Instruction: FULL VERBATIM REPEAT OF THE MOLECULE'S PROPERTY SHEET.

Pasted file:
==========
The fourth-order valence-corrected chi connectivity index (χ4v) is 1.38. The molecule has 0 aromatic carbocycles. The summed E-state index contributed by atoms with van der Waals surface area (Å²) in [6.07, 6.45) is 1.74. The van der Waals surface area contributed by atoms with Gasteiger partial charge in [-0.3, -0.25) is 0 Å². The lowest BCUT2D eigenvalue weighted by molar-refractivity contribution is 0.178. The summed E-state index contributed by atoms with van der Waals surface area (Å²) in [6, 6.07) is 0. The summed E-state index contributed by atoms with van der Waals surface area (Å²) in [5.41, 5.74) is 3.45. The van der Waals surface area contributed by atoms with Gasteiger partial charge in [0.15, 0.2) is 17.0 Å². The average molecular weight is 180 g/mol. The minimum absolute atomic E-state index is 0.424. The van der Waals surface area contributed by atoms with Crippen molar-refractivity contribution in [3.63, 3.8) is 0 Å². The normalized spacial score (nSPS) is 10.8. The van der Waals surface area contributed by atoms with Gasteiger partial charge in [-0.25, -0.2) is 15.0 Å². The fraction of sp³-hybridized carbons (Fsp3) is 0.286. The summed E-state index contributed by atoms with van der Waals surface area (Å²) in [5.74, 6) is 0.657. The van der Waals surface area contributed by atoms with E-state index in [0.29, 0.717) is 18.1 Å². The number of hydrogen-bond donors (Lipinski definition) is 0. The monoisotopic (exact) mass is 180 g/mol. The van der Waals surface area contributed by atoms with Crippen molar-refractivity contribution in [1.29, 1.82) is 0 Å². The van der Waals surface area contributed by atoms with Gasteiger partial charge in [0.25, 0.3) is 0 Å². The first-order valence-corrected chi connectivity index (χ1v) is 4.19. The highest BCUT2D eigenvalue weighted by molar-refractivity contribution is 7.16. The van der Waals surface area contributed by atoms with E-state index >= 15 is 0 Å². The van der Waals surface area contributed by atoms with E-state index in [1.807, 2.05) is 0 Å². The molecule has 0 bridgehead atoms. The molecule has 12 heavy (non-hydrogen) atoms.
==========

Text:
The fourth-order valence-corrected chi connectivity index (χ4v) is 1.38. The molecule has 0 aromatic carbocycles. The summed E-state index contributed by atoms with van der Waals surface area (Å²) in [6.07, 6.45) is 1.74. The van der Waals surface area contributed by atoms with Gasteiger partial charge in [-0.3, -0.25) is 0 Å². The lowest BCUT2D eigenvalue weighted by molar-refractivity contribution is 0.178. The summed E-state index contributed by atoms with van der Waals surface area (Å²) in [6, 6.07) is 0. The summed E-state index contributed by atoms with van der Waals surface area (Å²) in [5.41, 5.74) is 3.45. The van der Waals surface area contributed by atoms with Gasteiger partial charge in [0.15, 0.2) is 17.0 Å². The average molecular weight is 180 g/mol. The minimum absolute atomic E-state index is 0.424. The van der Waals surface area contributed by atoms with Crippen molar-refractivity contribution in [3.63, 3.8) is 0 Å². The normalized spacial score (nSPS) is 10.8. The van der Waals surface area contributed by atoms with Gasteiger partial charge in [-0.25, -0.2) is 15.0 Å². The fraction of sp³-hybridized carbons (Fsp3) is 0.286. The summed E-state index contributed by atoms with van der Waals surface area (Å²) in [5.74, 6) is 0.657. The van der Waals surface area contributed by atoms with E-state index in [0.29, 0.717) is 18.1 Å². The number of hydrogen-bond donors (Lipinski definition) is 0. The monoisotopic (exact) mass is 180 g/mol. The van der Waals surface area contributed by atoms with Crippen molar-refractivity contribution in [1.29, 1.82) is 0 Å². The van der Waals surface area contributed by atoms with Gasteiger partial charge in [0.25, 0.3) is 0 Å². The first-order valence-corrected chi connectivity index (χ1v) is 4.19. The highest BCUT2D eigenvalue weighted by molar-refractivity contribution is 7.16. The van der Waals surface area contributed by atoms with E-state index >= 15 is 0 Å². The van der Waals surface area contributed by atoms with E-state index in [1.807, 2.05) is 0 Å². The molecule has 0 bridgehead atoms. The molecule has 12 heavy (non-hydrogen) atoms.